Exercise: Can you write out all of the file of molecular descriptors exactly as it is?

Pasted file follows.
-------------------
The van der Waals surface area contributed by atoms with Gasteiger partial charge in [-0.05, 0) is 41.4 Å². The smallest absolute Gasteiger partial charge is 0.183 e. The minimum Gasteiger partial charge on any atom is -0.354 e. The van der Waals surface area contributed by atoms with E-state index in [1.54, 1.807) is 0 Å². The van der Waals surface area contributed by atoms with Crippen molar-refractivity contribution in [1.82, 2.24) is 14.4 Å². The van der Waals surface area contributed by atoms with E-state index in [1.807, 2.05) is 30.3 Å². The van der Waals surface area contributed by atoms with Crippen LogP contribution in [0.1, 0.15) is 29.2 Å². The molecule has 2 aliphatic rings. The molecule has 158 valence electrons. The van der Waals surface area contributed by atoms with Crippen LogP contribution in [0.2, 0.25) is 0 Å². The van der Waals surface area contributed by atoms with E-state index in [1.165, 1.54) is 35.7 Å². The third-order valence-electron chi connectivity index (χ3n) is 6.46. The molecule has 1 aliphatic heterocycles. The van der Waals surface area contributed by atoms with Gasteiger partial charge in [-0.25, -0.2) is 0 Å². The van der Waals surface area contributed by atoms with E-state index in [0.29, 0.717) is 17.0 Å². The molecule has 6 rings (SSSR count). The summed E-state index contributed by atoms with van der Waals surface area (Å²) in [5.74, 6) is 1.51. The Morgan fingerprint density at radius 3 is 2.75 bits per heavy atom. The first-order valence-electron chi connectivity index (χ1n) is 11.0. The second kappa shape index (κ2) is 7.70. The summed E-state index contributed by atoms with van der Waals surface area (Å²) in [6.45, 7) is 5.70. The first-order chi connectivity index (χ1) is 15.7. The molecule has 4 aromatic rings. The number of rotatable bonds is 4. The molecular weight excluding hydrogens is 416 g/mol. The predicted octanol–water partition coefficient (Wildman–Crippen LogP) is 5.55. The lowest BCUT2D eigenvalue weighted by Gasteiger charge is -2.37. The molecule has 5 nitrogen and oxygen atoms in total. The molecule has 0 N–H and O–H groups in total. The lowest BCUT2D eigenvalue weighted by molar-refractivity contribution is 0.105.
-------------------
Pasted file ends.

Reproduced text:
The van der Waals surface area contributed by atoms with Gasteiger partial charge in [-0.05, 0) is 41.4 Å². The smallest absolute Gasteiger partial charge is 0.183 e. The minimum Gasteiger partial charge on any atom is -0.354 e. The van der Waals surface area contributed by atoms with E-state index in [1.54, 1.807) is 0 Å². The van der Waals surface area contributed by atoms with Crippen molar-refractivity contribution in [1.82, 2.24) is 14.4 Å². The van der Waals surface area contributed by atoms with E-state index in [1.807, 2.05) is 30.3 Å². The van der Waals surface area contributed by atoms with Crippen LogP contribution in [0.1, 0.15) is 29.2 Å². The molecule has 2 aliphatic rings. The molecule has 158 valence electrons. The van der Waals surface area contributed by atoms with Crippen LogP contribution in [0.2, 0.25) is 0 Å². The van der Waals surface area contributed by atoms with E-state index in [1.165, 1.54) is 35.7 Å². The third-order valence-electron chi connectivity index (χ3n) is 6.46. The molecule has 1 aliphatic heterocycles. The van der Waals surface area contributed by atoms with Gasteiger partial charge in [-0.25, -0.2) is 0 Å². The van der Waals surface area contributed by atoms with E-state index in [0.29, 0.717) is 17.0 Å². The molecule has 6 rings (SSSR count). The summed E-state index contributed by atoms with van der Waals surface area (Å²) in [5.74, 6) is 1.51. The Morgan fingerprint density at radius 3 is 2.75 bits per heavy atom. The first-order valence-electron chi connectivity index (χ1n) is 11.0. The second kappa shape index (κ2) is 7.70. The summed E-state index contributed by atoms with van der Waals surface area (Å²) in [6.45, 7) is 5.70. The first-order chi connectivity index (χ1) is 15.7. The molecule has 4 aromatic rings. The number of rotatable bonds is 4. The molecular weight excluding hydrogens is 416 g/mol. The predicted octanol–water partition coefficient (Wildman–Crippen LogP) is 5.55. The lowest BCUT2D eigenvalue weighted by Gasteiger charge is -2.37. The molecule has 5 nitrogen and oxygen atoms in total. The molecule has 0 N–H and O–H groups in total. The lowest BCUT2D eigenvalue weighted by molar-refractivity contribution is 0.105.